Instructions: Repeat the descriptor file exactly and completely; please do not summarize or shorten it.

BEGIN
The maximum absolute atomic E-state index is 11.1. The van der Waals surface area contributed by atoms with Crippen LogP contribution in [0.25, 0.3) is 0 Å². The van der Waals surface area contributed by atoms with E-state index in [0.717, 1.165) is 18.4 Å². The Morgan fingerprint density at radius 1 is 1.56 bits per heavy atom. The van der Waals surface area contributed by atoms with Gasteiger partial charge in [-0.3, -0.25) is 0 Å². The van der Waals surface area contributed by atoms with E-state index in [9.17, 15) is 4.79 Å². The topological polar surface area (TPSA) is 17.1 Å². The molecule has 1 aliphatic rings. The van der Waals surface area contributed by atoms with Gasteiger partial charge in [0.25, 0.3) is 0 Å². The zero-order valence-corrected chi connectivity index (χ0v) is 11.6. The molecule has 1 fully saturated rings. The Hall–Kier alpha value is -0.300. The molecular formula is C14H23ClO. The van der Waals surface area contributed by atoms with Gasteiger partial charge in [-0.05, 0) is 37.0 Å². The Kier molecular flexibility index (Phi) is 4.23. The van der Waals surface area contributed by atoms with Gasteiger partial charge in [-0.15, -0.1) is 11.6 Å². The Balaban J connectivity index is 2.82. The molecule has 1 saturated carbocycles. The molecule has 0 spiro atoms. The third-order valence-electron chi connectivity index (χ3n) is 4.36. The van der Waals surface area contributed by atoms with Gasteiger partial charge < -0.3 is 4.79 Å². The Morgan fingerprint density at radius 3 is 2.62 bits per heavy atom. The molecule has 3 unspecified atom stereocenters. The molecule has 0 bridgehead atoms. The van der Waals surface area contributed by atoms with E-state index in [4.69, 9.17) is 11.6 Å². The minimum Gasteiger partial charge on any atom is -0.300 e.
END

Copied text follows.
The maximum absolute atomic E-state index is 11.1. The van der Waals surface area contributed by atoms with Crippen LogP contribution in [0.25, 0.3) is 0 Å². The van der Waals surface area contributed by atoms with E-state index in [0.717, 1.165) is 18.4 Å². The Morgan fingerprint density at radius 1 is 1.56 bits per heavy atom. The van der Waals surface area contributed by atoms with Gasteiger partial charge in [-0.3, -0.25) is 0 Å². The van der Waals surface area contributed by atoms with E-state index in [9.17, 15) is 4.79 Å². The topological polar surface area (TPSA) is 17.1 Å². The molecule has 1 aliphatic rings. The van der Waals surface area contributed by atoms with Gasteiger partial charge in [0.25, 0.3) is 0 Å². The zero-order valence-corrected chi connectivity index (χ0v) is 11.6. The molecule has 1 fully saturated rings. The Hall–Kier alpha value is -0.300. The molecular formula is C14H23ClO. The van der Waals surface area contributed by atoms with Gasteiger partial charge in [-0.05, 0) is 37.0 Å². The Kier molecular flexibility index (Phi) is 4.23. The van der Waals surface area contributed by atoms with Gasteiger partial charge in [-0.15, -0.1) is 11.6 Å². The Balaban J connectivity index is 2.82. The molecule has 1 saturated carbocycles. The molecule has 0 spiro atoms. The third-order valence-electron chi connectivity index (χ3n) is 4.36. The van der Waals surface area contributed by atoms with Gasteiger partial charge < -0.3 is 4.79 Å². The Morgan fingerprint density at radius 3 is 2.62 bits per heavy atom. The molecule has 3 unspecified atom stereocenters. The molecule has 0 bridgehead atoms. The van der Waals surface area contributed by atoms with E-state index in [4.69, 9.17) is 11.6 Å². The minimum Gasteiger partial charge on any atom is -0.300 e.